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Lloyd Webber Sets 'Phantom' Return in Coney Island

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Lloyd Webber Sets 'Phantom' Return in Coney Island
LONDON – The Phantom of the Opera is coming back — but this time, he'll be haunting the amusement park at New York's Coney Island.

Star composer Andrew Lloyd Webber announced Thursday a long-awaited sequel to his massively successful "The Phantom of the Opera," one of the world's best-loved and longest-running musicals.

"There's unfinished business," Lloyd Webber told journalists assembled for a teaser — a new song featuring the titular Phantom, played by Iranian-born Canadian Ramin Karimloo, and his love interest, Christine, played by American actress Sierra Boggess.

"I don't regard this as a sequel; it's a standalone piece," Lloyd Webber said.

The new musical will be called "Love Never Dies." It is due to open in London in March. It x will be staged also in New York beginning in November 2010 and will open in Australia in 2011.

The musical picks up a decade after the original's conclusion, and has the Phantom trading his customary hideout beneath the Paris opera house for Coney Island, the iconic Brooklyn amusement park known for its roller coasters and "Nathan's Famous" hot dogs.

Lloyd Webber said he wanted to produce a sequel because the original's ending, which sees Christine leave the brooding Phantom for his rival, Raoul, was unsatisfactory.

"Christine goes off with this boring guy, the Phantom disappears," Lloyd Webber said. He said he wanted to set the piece at Coney Island because, at its turn-of-the-century heyday, it was "the eighth wonder of the world."

"Think of Vegas and then triple it," he said.

Lloyd Webber sketched out an outline of the plot, saying the Phantom made his way to Coney Island after losing Christine. The Phantom rises from one of the attractions at a freak show to control the entire complex, without ever losing his love for Christine.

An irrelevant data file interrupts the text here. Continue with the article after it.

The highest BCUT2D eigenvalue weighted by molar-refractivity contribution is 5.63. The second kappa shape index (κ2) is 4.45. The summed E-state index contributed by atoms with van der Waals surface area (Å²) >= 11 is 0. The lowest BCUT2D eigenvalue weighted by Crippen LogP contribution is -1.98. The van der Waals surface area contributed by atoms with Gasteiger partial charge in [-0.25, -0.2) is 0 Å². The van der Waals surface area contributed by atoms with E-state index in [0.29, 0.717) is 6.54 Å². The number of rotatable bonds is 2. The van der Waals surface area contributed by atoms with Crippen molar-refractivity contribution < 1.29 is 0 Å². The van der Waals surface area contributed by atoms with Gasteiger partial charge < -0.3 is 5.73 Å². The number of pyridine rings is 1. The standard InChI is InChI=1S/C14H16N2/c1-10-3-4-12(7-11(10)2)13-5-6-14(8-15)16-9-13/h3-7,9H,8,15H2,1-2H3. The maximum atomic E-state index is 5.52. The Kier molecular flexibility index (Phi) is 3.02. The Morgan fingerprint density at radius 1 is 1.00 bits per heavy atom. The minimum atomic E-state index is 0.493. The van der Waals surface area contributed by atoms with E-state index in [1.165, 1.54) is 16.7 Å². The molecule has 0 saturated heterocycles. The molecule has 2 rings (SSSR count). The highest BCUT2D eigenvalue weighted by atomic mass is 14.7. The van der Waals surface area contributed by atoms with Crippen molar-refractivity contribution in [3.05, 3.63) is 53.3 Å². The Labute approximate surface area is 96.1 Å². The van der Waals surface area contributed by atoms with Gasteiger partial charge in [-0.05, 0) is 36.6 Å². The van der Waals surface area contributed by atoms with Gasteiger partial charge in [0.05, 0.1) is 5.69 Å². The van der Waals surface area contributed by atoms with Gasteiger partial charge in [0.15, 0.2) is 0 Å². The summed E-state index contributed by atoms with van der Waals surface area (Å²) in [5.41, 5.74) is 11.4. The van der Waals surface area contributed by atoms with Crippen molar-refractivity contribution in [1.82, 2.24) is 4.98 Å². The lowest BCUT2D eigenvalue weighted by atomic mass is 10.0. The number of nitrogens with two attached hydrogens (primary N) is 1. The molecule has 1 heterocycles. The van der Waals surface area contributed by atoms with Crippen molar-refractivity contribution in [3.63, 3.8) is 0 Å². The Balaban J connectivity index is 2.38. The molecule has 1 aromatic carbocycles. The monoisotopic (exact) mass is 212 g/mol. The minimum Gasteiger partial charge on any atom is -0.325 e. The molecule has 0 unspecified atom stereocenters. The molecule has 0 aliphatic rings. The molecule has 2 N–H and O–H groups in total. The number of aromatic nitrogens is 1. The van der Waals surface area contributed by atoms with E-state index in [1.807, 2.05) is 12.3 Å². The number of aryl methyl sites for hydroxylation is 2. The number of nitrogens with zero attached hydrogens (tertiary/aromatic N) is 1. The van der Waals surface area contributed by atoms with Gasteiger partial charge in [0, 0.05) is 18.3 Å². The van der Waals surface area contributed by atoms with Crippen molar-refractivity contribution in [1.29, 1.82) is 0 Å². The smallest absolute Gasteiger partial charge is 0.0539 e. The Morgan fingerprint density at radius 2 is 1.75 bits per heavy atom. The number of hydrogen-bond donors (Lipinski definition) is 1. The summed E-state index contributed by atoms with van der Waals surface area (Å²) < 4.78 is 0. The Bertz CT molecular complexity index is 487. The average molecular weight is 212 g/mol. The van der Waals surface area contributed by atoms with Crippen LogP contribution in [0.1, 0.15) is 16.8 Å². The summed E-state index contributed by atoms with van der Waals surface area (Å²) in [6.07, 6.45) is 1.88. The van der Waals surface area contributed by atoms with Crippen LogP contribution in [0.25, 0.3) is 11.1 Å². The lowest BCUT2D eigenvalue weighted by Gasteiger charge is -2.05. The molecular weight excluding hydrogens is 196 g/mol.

Other characters from the original also reprise their roles.

The original hit musical, a longtime fixture on the London and New York stages, featured elaborate staging and songs such as "The Music of the Night," and "All I Ask of You."

Based on the eponymous French novel by Gaston Leroux, the play is the longest-running show on Broadway, beating Lloyd Webber's other masterpiece, "Cats," in 2006 and reaching an unprecedented 9,000 performances on the night of Sept. 17. Producers say it has been seen by more than 100 million people worldwide and has been translated into 15 languages and staged in 25 countries, including Brazil, China and Poland.

The album of the show has sold more than 40 million copies.

But musical sequels on Broadway have tended to flop.

"Annie," which opened in 1977, was one of Broadway's biggest hits, but "Annie 2: Miss Hannigan's Revenge" closed during its 1989 out of town tryout in Washington. The sequel to "Bye Bye Birdie," a Tony-winning hit in 1960, died on Broadway in 1981 after only four performances.

Lloyd Webber avoided trying predict the sequel's success.

"I'm very happy with the piece and that's enough for me," he said.

"Love Never Dies" had a difficult birth. Lloyd Webber abandoned a previous attempt at a sequel more than decade ago, saying the story wasn't right. Frederick Forsyth, who Lloyd Webber said helped him with the idea, eventually published a novel, "The Phantom of Manhattan," in 1999.

Director Jack O'Brien acknowledged that tampering with such a wildly popular music and theater franchise was dangerous.

"No one's going to thank us for doing this," he said. "We're playing around with people's memories."

But he defended the sequel, saying the years of back-and-forth made it a more solid work.

Arts critic Norman LaBrecht said Lloyd Webber was taking a risk by putting on such a massive show in the middle of a recession.

"This is a very difficult time to go putting something on in the West End," he said.

A success would be another coup for the musical megastar, whose hits include "Jesus Christ Superstar" and "Evita." Lloyd Webber's entertainment empire has made him one of Britain's richest men, with an estimated wealth of 750 million pounds ($1.2 billion), according to The Sunday Times of London Rich List.

So could there ever be a sequel to the sequel?

Karimloo, who plays the Phantom, said he wasn't against the idea.

"Maybe somewhere warm," he said, joking that the Phantom "seems like an L.A. kind of guy."

Lloyd Webber was less enthusiastic.

"There isn't going to a sequel set in Tahiti," he said. "I don't see how the story could possibly continue."

Tickets for the London shows at the Adelphi Theatre were placed on sale Thursday, and fans also were told they could pre-order the album of the show's tunes. Top-priced tickets are going for 67.50 pounds (about $109).





Copyright 2009 Associated Press.  All rights reserved.  This material may not be published, broadcast, rewritten, or redistributed. 


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